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Military & Security Frontlines Remain Relatively Calm Despite Houthi Drone Attacks Against Southern Ports

اقرأ المحتوى باللغة العربية

Although there were no major ground offensives in November, military tensions have increased amid continuing Houthi drone attacks on government oil ports and reports of increased Houthi and anti-Houthi reinforcements arriving at various frontlines. While the truce largely continues to hold, in that no major ground offensives have materialized, intense clashes were reported along fronts in Taiz, Lahj, and Hudaydah. There was also growing concern among the Saudi-led coalition leadership that the Houthis were preparing for a major attack. Houthi reinforcements to southern Marib have prompted the deployment of several Giants Brigades battalions to the Marib-Shabwa border area, and intensified Houthi attacks along the Taiz-Lahj border have prompted the creation of a government-STC joint operations room in Lahj.

Behind the frontlines, insecurity and internecine conflict continue to play out in government-held areas. In Marib, tribal clashes were reported in Marib al-Wadi district, which was also the site of multiple assassinations of pro-government commanders. In Taiz, attacks linked to militia leader Ghazwan al-Mikhlafi were reported, and the seizure of a weapons shipment by bandits in neighboring Lahj governorate prompted a joint government-STC security campaign. In Abyan, STC-led counterterrorism operations against Al-Qaeda in the Arabian Peninsula (AQAP) continued, with multiple suspected AQAP IED attacks reported against STC and government forces.

In addition to ground fighting, Houthi forces carried out multiple drone attacks on government-held coastal positions. In addition to the November 9 attack on Qan port in Shabwa and November 21 attack on Al-Dabba oil terminal in Hadramawt, Houthi forces launched a drone attack on a government-aligned Yemeni coast guard headquarters in Hayma in Hudaydah on November 10. On November 17, Houthi forces reportedly tested an anti-ship missile, which was launched from Nehm in the east of Sana’a into the Red Sea.


Coalition concern about a potential Houthi offensive grew in November. Amid the increased deployment of Houthi reinforcements to fronts in southern Marib and northeastern Al-Bayda governorates, several UAE-backed Giants Brigades battalions were deployed opposite Houthi forces in southern Marib’s Harib district. On November 17, Houthi forces attacked government army positions near the eastern Al-Balaq mountains, with clashes continuing for three days and no advances made by either side.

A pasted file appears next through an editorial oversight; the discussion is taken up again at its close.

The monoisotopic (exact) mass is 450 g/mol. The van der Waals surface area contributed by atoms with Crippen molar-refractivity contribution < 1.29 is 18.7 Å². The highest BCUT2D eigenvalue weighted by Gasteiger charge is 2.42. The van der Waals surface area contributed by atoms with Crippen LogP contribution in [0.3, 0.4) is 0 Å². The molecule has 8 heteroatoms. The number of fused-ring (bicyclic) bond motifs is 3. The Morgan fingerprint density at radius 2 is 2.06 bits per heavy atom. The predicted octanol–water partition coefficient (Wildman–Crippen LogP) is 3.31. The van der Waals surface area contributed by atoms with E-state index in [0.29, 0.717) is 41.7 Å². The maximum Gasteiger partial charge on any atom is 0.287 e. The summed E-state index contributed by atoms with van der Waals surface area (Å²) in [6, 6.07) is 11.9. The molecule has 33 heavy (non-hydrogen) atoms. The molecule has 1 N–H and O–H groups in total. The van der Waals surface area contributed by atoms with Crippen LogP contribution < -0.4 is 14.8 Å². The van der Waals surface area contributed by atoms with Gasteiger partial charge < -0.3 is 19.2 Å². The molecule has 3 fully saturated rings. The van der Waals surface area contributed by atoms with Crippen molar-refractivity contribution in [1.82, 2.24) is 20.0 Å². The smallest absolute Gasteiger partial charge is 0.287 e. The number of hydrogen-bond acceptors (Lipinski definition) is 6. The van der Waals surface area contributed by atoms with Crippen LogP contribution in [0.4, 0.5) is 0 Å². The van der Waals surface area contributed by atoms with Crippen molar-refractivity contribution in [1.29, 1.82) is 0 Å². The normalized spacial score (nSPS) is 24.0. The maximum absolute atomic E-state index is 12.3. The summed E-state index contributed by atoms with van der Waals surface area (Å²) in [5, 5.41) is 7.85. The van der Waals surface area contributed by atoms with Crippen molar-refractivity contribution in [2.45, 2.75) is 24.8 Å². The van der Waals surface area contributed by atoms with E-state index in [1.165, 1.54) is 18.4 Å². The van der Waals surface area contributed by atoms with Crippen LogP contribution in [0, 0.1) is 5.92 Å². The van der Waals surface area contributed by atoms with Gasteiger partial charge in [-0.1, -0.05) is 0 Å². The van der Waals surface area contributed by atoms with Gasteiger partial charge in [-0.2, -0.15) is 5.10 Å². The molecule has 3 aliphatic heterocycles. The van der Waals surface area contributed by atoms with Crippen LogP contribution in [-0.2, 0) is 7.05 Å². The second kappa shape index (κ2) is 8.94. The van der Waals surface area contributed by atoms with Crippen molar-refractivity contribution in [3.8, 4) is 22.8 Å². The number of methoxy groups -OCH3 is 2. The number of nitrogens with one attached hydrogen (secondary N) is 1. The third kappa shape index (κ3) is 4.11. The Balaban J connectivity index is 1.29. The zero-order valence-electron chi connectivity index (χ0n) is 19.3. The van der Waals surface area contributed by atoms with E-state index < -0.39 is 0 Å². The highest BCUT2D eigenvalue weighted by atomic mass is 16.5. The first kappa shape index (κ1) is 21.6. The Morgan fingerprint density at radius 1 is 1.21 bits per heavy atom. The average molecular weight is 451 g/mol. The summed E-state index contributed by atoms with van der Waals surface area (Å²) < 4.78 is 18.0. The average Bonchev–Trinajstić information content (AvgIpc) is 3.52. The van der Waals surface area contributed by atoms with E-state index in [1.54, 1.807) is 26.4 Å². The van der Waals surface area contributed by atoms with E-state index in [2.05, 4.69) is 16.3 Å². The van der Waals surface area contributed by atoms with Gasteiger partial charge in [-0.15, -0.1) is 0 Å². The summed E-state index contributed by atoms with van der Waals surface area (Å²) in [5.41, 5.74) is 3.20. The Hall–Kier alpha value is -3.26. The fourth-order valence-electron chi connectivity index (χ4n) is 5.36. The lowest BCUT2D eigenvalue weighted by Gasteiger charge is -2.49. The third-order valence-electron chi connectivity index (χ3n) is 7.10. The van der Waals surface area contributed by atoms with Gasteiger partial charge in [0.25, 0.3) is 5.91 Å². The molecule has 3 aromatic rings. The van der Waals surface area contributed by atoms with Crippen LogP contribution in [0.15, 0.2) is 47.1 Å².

Several tribal clashes were reported in Marib governorate’s Marib al-Wadi district, which has seen an uptick in tribal unrest in recent months. On November 3, clashes broke out between the 5th Presidential Protection Brigade forces led by Brigadier General Saeed bin Saleh bin Ma’ili, of the local Ma’ili tribe, and Damashqa tribesmen in the Al-Arqeen area of Marib al-Wadi district following the brigade’s establishment of a military encampment in the area. Tribal sheikh Mohammed Mohsen bin Jalal attempted to mediate a halt to the fighting, but was killed along with two escorts when traveling between the parties. A second tribal mediation attempt led by Sheikh Khaled Ghaleb al-Ajda and Sheikh Mardi bin Kaalan succeeded in halting the fighting for eight days on November 4, allowing negotiations to continue. The PLC instructed the Ministry of Defense and the Army General Staff to form a committee to mediate with the tribal sheikhs and remove any new military sites on Damashqa tribal lands. The fighting closed the international road linking the governorates of Marib and Hadramawt for 20 hours and destroyed power transmission lines from the Marib power station, leading to a multi-day blackout in Marib city.